Ramingining - new life, old culture 

A good story of sharing and combining music and culture business centered in and around Ramingining, Yolngu country,

central arnhemland, NT, Australia

Ramingining, northern australia, road into town

Ramingining street .. click on image to see aerial photo

'hover' over images to see descriptions

My first visits to Ramingining, in 1993, were a something of a puzzle for me; I recognised the environmental sounds, the birds, the colours, the light .. but felt as though I was visiting a different planet, one operating within an ‘alien’ (to me) world view 

There were a couple of subsequent experiences that pointed to reasons for this feeling 
One was the spontaneous community joy generated by impromptu social interaction ..  an event, a ‘celebration’, a talk

 

A second was of seeing arnhemland from the air - winding rivers, age old escarpment, horizons, creation spirits - images invoking feelings quite unlike the usual rationales .. here were the visual manifestations of the songs we were still singing .. big picture stuff, timeless, hints of all kinds of (usually hidden) connections being revealed

 

As now realised (25 years later!), this (over)view is ’true’; it is ‘closer’ to experiencing our earth in valid deeper ‘spiritual’ (interconnecting) ways .. and the first ‘community joy’ represents a ‘generosity of spirit’ that does (still) imbue much indigenous (relationship) life - a quality that we seem to have obscured (or lost) in most settler life

 

The general aim of these pages is to offer a broader take on this ‘puzzle’, perhaps best by re-presenting our 'old' culture in 'new' light, thru' explaining  - in music, landscape image and stories - the thoughts and feelings that emerge when we do 'share' our ideas without (hopefully!) quite so much bias and presumption

 

And also to offer a little more background story and pictures about Ramingining to support the release of  'Waak waak ga Min min' (Black crow, White cockatoo, a new cd and LP record based on an (unnoticed) 1997 cd - now with a fine B. Bunnungurr painting replicated on the covers 

 

Explore here

 

Ramingining ..backstory

25k north Ramingining, arafura swamp country meets the sea

arafura wetland swamp meets sea

Ramingining is a small ‘consolidated’ town of some 800-900 people situated about 580k (by road) east of Darwin - right at the ‘top end’ of the australian continent

 

Ramingining - which means red kangaroo - grew from a community established in the early 1970s after various colonialist adventures had begun dominating the area; the town was recognised as 'aboriginal' in 1976 .. see more here

The Indigenous peoples of arnhemland refer to themselves as Yolngu (yoll-ngu); much cultural-life-business of the communities still being maintained traditionally  

 

Country is viewed very differently to we white-fellas; the 'relationship' - of people, country, 'ancestor stars' - is all important and lies at the heart (is the heart) of all existence ..

we ‘are’ as everything ‘is’ - and this especially true in our total interdependence with ‘mother’ earth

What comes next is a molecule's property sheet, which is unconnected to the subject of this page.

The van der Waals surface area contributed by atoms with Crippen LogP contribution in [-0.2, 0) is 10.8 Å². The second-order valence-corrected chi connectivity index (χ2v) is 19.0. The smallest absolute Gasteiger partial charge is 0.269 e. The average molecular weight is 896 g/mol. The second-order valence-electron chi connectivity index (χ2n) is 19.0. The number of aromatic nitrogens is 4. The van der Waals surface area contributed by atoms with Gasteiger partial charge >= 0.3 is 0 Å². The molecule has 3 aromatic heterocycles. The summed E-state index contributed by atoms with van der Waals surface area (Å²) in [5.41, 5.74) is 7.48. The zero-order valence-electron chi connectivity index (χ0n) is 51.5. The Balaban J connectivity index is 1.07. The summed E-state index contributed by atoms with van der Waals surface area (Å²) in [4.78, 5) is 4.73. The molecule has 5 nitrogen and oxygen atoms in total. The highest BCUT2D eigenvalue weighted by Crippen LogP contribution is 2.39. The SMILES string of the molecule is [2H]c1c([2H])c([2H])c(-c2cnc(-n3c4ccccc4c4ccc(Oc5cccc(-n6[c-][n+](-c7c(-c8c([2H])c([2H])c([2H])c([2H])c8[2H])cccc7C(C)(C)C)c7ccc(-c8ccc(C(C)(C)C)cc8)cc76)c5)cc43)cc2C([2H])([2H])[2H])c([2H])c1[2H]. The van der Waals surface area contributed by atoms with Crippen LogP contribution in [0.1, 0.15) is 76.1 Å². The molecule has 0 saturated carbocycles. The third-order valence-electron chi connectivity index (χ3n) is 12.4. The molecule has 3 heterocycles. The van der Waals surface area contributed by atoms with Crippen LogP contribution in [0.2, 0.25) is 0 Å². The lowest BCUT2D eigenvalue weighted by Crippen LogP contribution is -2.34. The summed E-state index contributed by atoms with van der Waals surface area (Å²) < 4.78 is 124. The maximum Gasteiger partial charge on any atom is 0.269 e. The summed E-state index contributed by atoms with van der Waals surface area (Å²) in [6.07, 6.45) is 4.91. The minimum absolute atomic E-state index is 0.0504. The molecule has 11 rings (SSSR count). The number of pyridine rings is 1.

All aspects of Yolngu life are divided into two fundamental principles - moieties - called Yirritja and Dhuwa

Everything is categorised as being one or the other - peoples, trees, birds, animals, country, stars .. the importance of finding and maintaining ‘balance’ between the two halves being the prime aim of the moiety system

(We find a similar idea in the (Chinese) 'yin-yang' concept)

 

Two clan groups around Ramingining are the Malibirr - Yirrittja, and the Marangu - Dhuwa

Malabirr speak Ganalbingu ‘father’ language, a ‘mother’ language - plus those of neighbouring and inter-marriage clans 

Marangu speak Djinang as ‘main’ father language - and, similarly, those of mother plus neighbouring and marriage clans

Jimmy Djamunba, my uncle, is a Dhuwa man, cousin Bobby Bunnungurr, Yirritja

Jimmy is married to a Yirritja woman, his children are Dhuwa; Bobby married to Dhuwa woman, his children Yirritja (patrilineal system)

arnhem 02 road.jpg

Ramo road to the east

Yolngu traditional songs are about place, people, country, relationship, spirit ..

 

There are songs for all occasions and needs, songs of instruction, knowledge, story and ceremony .. there are songs for children, fun, gossip, finding food and water, finding one’s way thru’ country (using song as mnemonic aid)

 

Songs can be quite complex, often onomatopoeic .. waak waak ~ black crow; gumung~magpie goose;

garraborok~magpie)

Traditional songs are called ‘manukai’ or ‘manikay’ .. Djamunba is a songman; his manikay are sung at initiation and funeral ceremonies to ‘call’ or ‘announce’ the names of all visiting clan/families to welcome them

 

Each clan/family group has its own unique name, a name that both identifies it and also the country they belong to - same name; the relationship of people with specific country is primary

 

The tribal names are sung is specific (geographic) sequence and, in ceremony, are combined with a shared totemic name to include everyone into the ‘big-name' ceremony song

 

Totems may be stars, special trees, creation spirits, birds .. these also have several names - both ‘small’ or local ones plus ‘big’ or universally known names; totems all have a moiety component

 

The songman has to know all the tribal and totemic names and the ‘right’ order in which to sing them so to place visitors  correctly at the ceremony

Once everyone is sung and 'in place' - in the right relationship to everyone ‘else’, the song is then ‘in balance’ and the ceremony may begin; Uncle then sings ‘bunggul’ (ceremony) and/or ‘malay’ (begin)

 

Complex .. and wonderful; ceremony like no other !